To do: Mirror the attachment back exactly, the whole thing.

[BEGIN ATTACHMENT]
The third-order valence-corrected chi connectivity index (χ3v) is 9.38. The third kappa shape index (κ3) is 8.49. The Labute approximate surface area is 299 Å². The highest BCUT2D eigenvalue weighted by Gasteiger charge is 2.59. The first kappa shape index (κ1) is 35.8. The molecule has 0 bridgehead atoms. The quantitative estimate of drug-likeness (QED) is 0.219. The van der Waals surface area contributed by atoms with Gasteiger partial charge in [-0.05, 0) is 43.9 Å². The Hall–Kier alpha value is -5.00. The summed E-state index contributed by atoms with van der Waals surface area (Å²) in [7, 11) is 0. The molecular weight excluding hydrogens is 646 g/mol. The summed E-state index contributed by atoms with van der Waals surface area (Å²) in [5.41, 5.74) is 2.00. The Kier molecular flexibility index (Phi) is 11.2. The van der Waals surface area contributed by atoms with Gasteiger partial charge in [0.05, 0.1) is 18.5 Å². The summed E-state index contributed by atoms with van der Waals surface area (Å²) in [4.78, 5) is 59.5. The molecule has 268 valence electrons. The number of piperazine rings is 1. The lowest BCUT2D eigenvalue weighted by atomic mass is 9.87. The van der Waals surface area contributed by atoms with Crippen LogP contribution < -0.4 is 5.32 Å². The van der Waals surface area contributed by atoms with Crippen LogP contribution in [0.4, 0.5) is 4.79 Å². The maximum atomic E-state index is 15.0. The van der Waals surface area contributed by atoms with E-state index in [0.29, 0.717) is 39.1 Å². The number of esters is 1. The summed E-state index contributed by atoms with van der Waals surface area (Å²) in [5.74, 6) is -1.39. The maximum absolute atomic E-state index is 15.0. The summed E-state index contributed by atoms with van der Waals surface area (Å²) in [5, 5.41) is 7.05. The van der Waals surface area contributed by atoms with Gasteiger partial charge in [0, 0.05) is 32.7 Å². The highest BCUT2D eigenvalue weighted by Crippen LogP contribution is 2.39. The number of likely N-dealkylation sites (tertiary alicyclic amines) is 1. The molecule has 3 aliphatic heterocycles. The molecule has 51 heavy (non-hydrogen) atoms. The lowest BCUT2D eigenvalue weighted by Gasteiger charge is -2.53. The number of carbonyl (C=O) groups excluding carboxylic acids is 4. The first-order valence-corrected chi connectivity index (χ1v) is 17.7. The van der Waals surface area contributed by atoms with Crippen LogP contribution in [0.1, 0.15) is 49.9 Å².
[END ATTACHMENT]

The third-order valence-corrected chi connectivity index (χ3v) is 9.38. The third kappa shape index (κ3) is 8.49. The Labute approximate surface area is 299 Å². The highest BCUT2D eigenvalue weighted by Gasteiger charge is 2.59. The first kappa shape index (κ1) is 35.8. The molecule has 0 bridgehead atoms. The quantitative estimate of drug-likeness (QED) is 0.219. The van der Waals surface area contributed by atoms with Gasteiger partial charge in [-0.05, 0) is 43.9 Å². The Hall–Kier alpha value is -5.00. The summed E-state index contributed by atoms with van der Waals surface area (Å²) in [7, 11) is 0. The molecular weight excluding hydrogens is 646 g/mol. The summed E-state index contributed by atoms with van der Waals surface area (Å²) in [5.41, 5.74) is 2.00. The Kier molecular flexibility index (Phi) is 11.2. The van der Waals surface area contributed by atoms with Gasteiger partial charge in [0.05, 0.1) is 18.5 Å². The summed E-state index contributed by atoms with van der Waals surface area (Å²) in [4.78, 5) is 59.5. The molecule has 268 valence electrons. The number of piperazine rings is 1. The lowest BCUT2D eigenvalue weighted by atomic mass is 9.87. The van der Waals surface area contributed by atoms with Crippen LogP contribution < -0.4 is 5.32 Å². The van der Waals surface area contributed by atoms with Crippen LogP contribution in [0.4, 0.5) is 4.79 Å². The maximum atomic E-state index is 15.0. The van der Waals surface area contributed by atoms with E-state index in [0.29, 0.717) is 39.1 Å². The number of esters is 1. The summed E-state index contributed by atoms with van der Waals surface area (Å²) in [5.74, 6) is -1.39. The maximum absolute atomic E-state index is 15.0. The summed E-state index contributed by atoms with van der Waals surface area (Å²) in [5, 5.41) is 7.05. The van der Waals surface area contributed by atoms with Gasteiger partial charge in [0, 0.05) is 32.7 Å². The highest BCUT2D eigenvalue weighted by Crippen LogP contribution is 2.39. The number of likely N-dealkylation sites (tertiary alicyclic amines) is 1. The molecule has 3 aliphatic heterocycles. The molecule has 51 heavy (non-hydrogen) atoms. The lowest BCUT2D eigenvalue weighted by Gasteiger charge is -2.53. The number of carbonyl (C=O) groups excluding carboxylic acids is 4. The first-order valence-corrected chi connectivity index (χ1v) is 17.7. The van der Waals surface area contributed by atoms with Crippen LogP contribution in [0.1, 0.15) is 49.9 Å².